Editing in the Post - Internet West by Cameron Caves

With the onset of digital filmmaking, there have been many innovations in film in the last five years. The easier it is to make a film, the more creative films get made. And right now, it’s very easy. As the upcoming Indie Renaissance approaches, more and more films are being made right now than ever before. In the next five years, this market is going to explode. We’re going to need more directors, more writers, more editors, more filmmakers than ever before.

If you’re an aspiring editor, there are two films, both released in 2013, that are massively important to editing. Both of these films are unique in their editing, and are edited with supreme mastery of the skill. 

The first is Upstream Color, directed by Shane Carruth. Shane Carruth isn’t known for being conventional. This is especially evident in the editing he oversaw on Upstream Color. The average shot length in this film is around eight seconds. Nearly the entire film is in montage, with few scenes utilizing continuous editing. But it’s not a series of static jump-cuts. Every shot is from a different angle, a different distance away from the subject, or oftentimes the orientation of the subject in the frame is changed. The effect that this has on the film is unique: If film is the manifestation of visual communication, then the editing in Upstream Color is massively effective at communicating. The little dialogue that is in the film is rarely spoken by a character that is on-screen. The montage stlye of Upstream Color, and its method of communication, was pioneered by Carruth’s earlier film, Primer, and will be utilized in his next film, The Modern Ocean. There is a growing movement by certain filmmakers, used in Gravity (By Alfonso Cuarón), and Birdman (By Alejandro González Inñáritu), to have long, unbreaking shots. Upstream Color's editing, the antithesis to this dogma, proves that this method of editing isn’t the only way to provide a tense, uneasy atmosphere. Upstream Color’s unique, montage, nonlinear editing style will undoubtedly be influential in the future.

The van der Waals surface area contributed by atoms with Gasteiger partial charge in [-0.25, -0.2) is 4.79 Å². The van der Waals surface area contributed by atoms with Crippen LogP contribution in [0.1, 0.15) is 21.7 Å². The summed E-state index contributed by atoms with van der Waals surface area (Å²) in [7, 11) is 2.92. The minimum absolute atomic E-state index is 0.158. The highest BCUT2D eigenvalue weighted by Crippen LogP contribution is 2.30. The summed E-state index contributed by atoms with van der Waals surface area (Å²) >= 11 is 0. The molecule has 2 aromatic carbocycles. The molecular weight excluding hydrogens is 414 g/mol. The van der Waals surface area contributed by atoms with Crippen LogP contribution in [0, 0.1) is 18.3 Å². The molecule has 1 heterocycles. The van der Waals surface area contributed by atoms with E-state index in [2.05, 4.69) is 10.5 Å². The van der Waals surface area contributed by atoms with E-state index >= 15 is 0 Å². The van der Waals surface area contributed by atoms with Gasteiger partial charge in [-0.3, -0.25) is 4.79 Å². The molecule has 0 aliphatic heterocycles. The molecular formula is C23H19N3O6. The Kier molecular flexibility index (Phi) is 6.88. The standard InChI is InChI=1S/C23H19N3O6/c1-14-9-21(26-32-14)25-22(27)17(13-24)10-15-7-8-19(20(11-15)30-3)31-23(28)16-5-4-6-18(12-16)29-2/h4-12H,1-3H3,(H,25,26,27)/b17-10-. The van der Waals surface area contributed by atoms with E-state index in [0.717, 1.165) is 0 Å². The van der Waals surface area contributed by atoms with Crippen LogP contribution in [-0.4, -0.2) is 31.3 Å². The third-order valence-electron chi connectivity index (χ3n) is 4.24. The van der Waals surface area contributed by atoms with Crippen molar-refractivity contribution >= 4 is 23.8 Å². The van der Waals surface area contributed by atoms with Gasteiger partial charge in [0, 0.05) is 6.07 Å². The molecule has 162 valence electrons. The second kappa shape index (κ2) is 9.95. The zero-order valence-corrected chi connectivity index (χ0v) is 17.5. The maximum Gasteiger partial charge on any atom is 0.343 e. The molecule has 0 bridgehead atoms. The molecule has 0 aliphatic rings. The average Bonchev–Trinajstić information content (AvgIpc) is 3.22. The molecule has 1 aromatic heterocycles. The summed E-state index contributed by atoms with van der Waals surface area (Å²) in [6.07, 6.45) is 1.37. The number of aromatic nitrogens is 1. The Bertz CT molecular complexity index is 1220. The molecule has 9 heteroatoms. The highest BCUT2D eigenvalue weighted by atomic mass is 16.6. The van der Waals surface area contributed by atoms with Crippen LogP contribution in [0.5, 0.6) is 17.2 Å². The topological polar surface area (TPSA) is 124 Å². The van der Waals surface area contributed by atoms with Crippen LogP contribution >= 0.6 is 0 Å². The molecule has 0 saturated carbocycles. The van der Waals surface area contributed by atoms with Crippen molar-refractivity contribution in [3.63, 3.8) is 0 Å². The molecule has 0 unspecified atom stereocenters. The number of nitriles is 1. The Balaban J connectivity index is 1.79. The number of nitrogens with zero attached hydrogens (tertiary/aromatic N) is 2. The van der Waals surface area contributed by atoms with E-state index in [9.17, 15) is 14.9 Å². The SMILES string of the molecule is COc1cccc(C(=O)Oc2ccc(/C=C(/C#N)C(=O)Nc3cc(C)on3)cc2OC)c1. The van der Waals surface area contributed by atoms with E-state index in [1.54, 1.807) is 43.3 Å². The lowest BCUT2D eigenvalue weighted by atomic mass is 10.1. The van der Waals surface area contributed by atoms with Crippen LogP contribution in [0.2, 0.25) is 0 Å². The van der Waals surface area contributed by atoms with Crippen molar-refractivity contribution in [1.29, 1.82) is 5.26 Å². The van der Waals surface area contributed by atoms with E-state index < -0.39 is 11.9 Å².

The second film is Spring Breakers. Like Upstream Color, Spring Breakers is edited in a non-linear fashion. The director, Harmony Korine, has had a string of unconventional films throughout his career, Including Gummo, Julien Donkey Boy, and Mr. Lonely. He takes this unusual style and subject matter to Spring Breakers. In the commentary he describes it as “a liquid narrative.” It is both linear and nonlinear, using flashbacks to earlier points in the film that the audience saw from a different angle, flashforwards, intercuts, several angles of the same action, several takes of the same scene of dialogue. Harmony Korine mentioned while making this film that, for a year during development of this film, he collected hundreds of photos and videos to use as reference. This certainly reflects on the film, as it really is just a collage of moving images. Using multiple takes of the same scene has an interesting effect: Sometimes, pieces of dialogue that seemed less dramatic or desperate, will have this effect on the second or third time that the dialogue can be heard. Showing the same scene from multiple angles adds to a disjointed narrative, and reveals actions that weren’t seen in the first angle. Although it utilizes more continuous editing than Upstream Color, it also cuts to intercuts to shots that make little sense out of context, and are only understood later in the film, when shown in context. Another article referred to Spring Breakers as “The Citizen Kane of [our] Generation,” and that’s an appropriate title. This film is edited unlike any other film ever made. Filmmakers in the future will utilize the “linear, nonlinear” editing pioneered by this film.


These two films are the prime examples of editing in modern films. The montage sequences in Upstream Color progress the story and convey information in a new, innovative way. The liquid narrative of Spring Breakers connects images and creates new meaning from, had it been continuous, a straight-forward story. From these two films, any editor could learn a lot. The effects gained in these films, and the implications of those effects, will form a basis for a new, bold generation of filmmakers who will go forth and make new stories in new ways.

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